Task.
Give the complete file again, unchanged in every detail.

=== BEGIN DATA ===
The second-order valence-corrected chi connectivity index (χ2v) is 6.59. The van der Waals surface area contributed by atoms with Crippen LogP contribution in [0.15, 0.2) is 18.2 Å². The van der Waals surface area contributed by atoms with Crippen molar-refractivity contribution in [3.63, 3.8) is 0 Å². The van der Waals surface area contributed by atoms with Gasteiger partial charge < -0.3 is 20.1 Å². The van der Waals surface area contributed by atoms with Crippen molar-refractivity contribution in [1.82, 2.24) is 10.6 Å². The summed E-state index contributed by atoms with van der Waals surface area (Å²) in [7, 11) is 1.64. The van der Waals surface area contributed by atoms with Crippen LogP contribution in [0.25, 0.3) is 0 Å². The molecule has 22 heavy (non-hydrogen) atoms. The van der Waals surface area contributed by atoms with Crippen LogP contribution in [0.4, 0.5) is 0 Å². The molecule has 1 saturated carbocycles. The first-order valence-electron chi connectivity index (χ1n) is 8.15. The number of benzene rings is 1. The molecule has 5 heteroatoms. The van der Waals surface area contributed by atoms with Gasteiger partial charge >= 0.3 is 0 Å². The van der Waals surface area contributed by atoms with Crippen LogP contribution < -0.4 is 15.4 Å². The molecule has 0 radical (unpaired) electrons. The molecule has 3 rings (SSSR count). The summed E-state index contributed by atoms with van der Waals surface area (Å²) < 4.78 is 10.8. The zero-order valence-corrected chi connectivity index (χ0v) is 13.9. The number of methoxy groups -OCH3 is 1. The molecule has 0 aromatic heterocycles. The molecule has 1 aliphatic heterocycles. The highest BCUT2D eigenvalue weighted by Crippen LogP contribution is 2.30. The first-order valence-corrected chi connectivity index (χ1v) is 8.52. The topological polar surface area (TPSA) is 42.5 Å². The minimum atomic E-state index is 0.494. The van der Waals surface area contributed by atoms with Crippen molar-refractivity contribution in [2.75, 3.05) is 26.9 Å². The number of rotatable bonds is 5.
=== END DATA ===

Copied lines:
The second-order valence-corrected chi connectivity index (χ2v) is 6.59. The van der Waals surface area contributed by atoms with Crippen LogP contribution in [0.15, 0.2) is 18.2 Å². The van der Waals surface area contributed by atoms with Crippen molar-refractivity contribution in [3.63, 3.8) is 0 Å². The van der Waals surface area contributed by atoms with Gasteiger partial charge < -0.3 is 20.1 Å². The van der Waals surface area contributed by atoms with Crippen molar-refractivity contribution in [1.82, 2.24) is 10.6 Å². The summed E-state index contributed by atoms with van der Waals surface area (Å²) in [7, 11) is 1.64. The van der Waals surface area contributed by atoms with Crippen LogP contribution in [0.25, 0.3) is 0 Å². The molecule has 22 heavy (non-hydrogen) atoms. The van der Waals surface area contributed by atoms with Crippen LogP contribution in [0.4, 0.5) is 0 Å². The molecule has 1 saturated carbocycles. The first-order valence-electron chi connectivity index (χ1n) is 8.15. The number of benzene rings is 1. The molecule has 5 heteroatoms. The van der Waals surface area contributed by atoms with Gasteiger partial charge >= 0.3 is 0 Å². The van der Waals surface area contributed by atoms with Crippen LogP contribution < -0.4 is 15.4 Å². The molecule has 0 radical (unpaired) electrons. The molecule has 3 rings (SSSR count). The summed E-state index contributed by atoms with van der Waals surface area (Å²) < 4.78 is 10.8. The zero-order valence-corrected chi connectivity index (χ0v) is 13.9. The number of methoxy groups -OCH3 is 1. The molecule has 0 aromatic heterocycles. The molecule has 1 aliphatic heterocycles. The highest BCUT2D eigenvalue weighted by Crippen LogP contribution is 2.30. The first-order valence-corrected chi connectivity index (χ1v) is 8.52. The topological polar surface area (TPSA) is 42.5 Å². The minimum atomic E-state index is 0.494. The van der Waals surface area contributed by atoms with Crippen molar-refractivity contribution in [2.75, 3.05) is 26.9 Å². The number of rotatable bonds is 5.